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What Is A Birth Plan And How Should You Do It?

According to the United Nations Children's Fund (UNICEF), approximately more than 27,000 boys and girls are born every day in Latin America and the Caribbean. The birth plan is a valuable document for childbirth

Pregnant woman filling out some papers

Photo: Freepik

LatinAmerican Post | Julieta Gutiérrez

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Leer en español: ¿Qué es un plan de parto y cómo realizarlo?

During the gestation period, mothers prepare for the arrival of their baby. Several doubts and needs arise around the birth of an infant. From preparing the things to take to the hospital, to preparing the place where the boy or girl will sleep.

According to a report called "Health Overview: Latin America and the Caribbean 2020", presented jointly by the Organization for Economic Cooperation and Development (OECD) and the World Bank; In countries such as Cuba, El Salvador, Colombia, Mexico, and the Dominican Republic, more than 96% of deliveries take place in a health facility. However, it is not very common for mothers to make a birth plan. For this reason, here at LatinAmerican Post, we tell you what a birth plan is and how to do it.

A birth plan is a fundamental document for future mothers

According to the Quality Agency of the National Health System of Spain, a birth plan is a document that allows pregnant women to express in writing their needs, desires, preferences, and expectations regarding childbirth and the birth of their daughter or son.

Creating a birth plan helps to optimize the understanding and participation of the mother, her companion, and the medical staff in the process. And although it is possible to carry out the document at any time during the pregnancy, the Quality Agency of the National Health System of Spain recommends doing it during the weeks of 28 to 32, since this way there will be enough time to resolve any doubts that arise during the process.

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How to write a birth plan?

Not all medical centers have the same protocol to care for mothers who arrive to start labor. For this reason, writing a birth plan provides the opportunity to write down the way in which mothers want to be cared for according to their needs and preferences.

First of all, the ideal is to share the document with the medical staff before delivery. And although there are different formats of birth plans, there is data that is essential when preparing a paper of this type.

Personal data: This is the first information that cannot be missing. With it, doctors identify to whom the birth plan belongs.

Companion: It is essential that you inform the doctors who will be your companion during the hospital stay. 

Interventions: During the birth process, you can accept or discard some practices according to your need. For example, you can request that your pubic hair be shaved or not.

Pain control: Although pain during labor is unavoidable, it is possible to control it. So in this item, you can state how you prefer doctors to treat pain, such as receiving epidural anesthesia.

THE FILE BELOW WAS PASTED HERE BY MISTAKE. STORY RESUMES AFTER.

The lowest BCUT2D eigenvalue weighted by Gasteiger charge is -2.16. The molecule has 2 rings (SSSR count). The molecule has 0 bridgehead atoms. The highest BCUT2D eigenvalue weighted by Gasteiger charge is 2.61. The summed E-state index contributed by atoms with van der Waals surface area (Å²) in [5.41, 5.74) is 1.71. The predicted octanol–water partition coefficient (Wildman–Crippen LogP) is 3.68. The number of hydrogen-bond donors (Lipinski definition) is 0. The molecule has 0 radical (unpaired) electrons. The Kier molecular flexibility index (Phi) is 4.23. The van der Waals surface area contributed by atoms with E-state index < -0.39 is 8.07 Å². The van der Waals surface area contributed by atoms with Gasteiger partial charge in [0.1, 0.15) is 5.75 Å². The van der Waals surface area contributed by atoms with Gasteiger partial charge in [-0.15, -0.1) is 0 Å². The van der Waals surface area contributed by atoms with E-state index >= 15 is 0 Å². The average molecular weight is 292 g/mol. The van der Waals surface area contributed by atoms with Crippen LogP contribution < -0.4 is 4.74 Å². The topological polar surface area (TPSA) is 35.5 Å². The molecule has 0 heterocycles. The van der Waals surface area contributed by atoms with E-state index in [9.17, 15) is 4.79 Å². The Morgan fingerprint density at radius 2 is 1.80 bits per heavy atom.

Posture: Thanks to the birth plan you can write down the most comfortable way in which you prefer to dilate and give birth.

Breastfeeding: According to the World Health Organization (WHO), breast milk helps protect the baby from multiple infections during the first hours of life. For this reason, it is essential that you tell the specialist if you need help when feeding your baby or if you prefer to be fed with a bottle.

Care of the infant and the mother after childbirth: This point is vital within a birth plan, since here you can tell the medical staff if you and your baby need special treatment; if you want to be separated from the child as soon as it is born or if, instead, you prefer to have it as long as possible with you.

In addition, it is not only important to have a birth plan prepared, but it is also very important to know the rights that protect you and your baby during the process of giving birth.

Rights of babies and pregnant women during childbirth

One of the most recent examples of rights for pregnant women is "Law 2244 of 2022: dignified and humanized childbirth in Colombia." This law issued by the Ministry of Health seeks to recognize and guarantee the right to respect the freedom and conscience of mothers during pregnancy, labor, delivery, postpartum, gestational and perinatal mourning. In addition, to recognize the rights of newborns. Of which the following stand out:

Rights for pregnant mothers:

  • Present their birth plan to optimize communication between the medical staff, the companion, and the patient.
  • To be treated without discrimination, protecting their right to privacy and confidentiality.
  • Being admitted and cared for in the health system without administrative obstacles.
  • Be accompanied by at least one trusted person chosen by the mother.
  • Be informed about the probability of having a vaginal delivery after a cesarean section if the pregnant woman prefers it that way.
  • Be informed and make decisions about their body.
  • Have the accompaniment of specialized interdisciplinary health staff with training in grief if necessary.

Rights of newborns:

  • Receive necessary care and treatment.
  • Receive immediate breastfeeding and have skin-to-skin contact with their mother.
  • As long as the mother does not require special care, the baby has the right not to be separated from his mother during his stay at the health center.

Depending on the country in which you are, it is convenient that you look for the legislation and regulations that protect you. This is a way to prevent obstetric violence and have a positive delivery, which allows the greatest possible well-being for you, your family and your baby.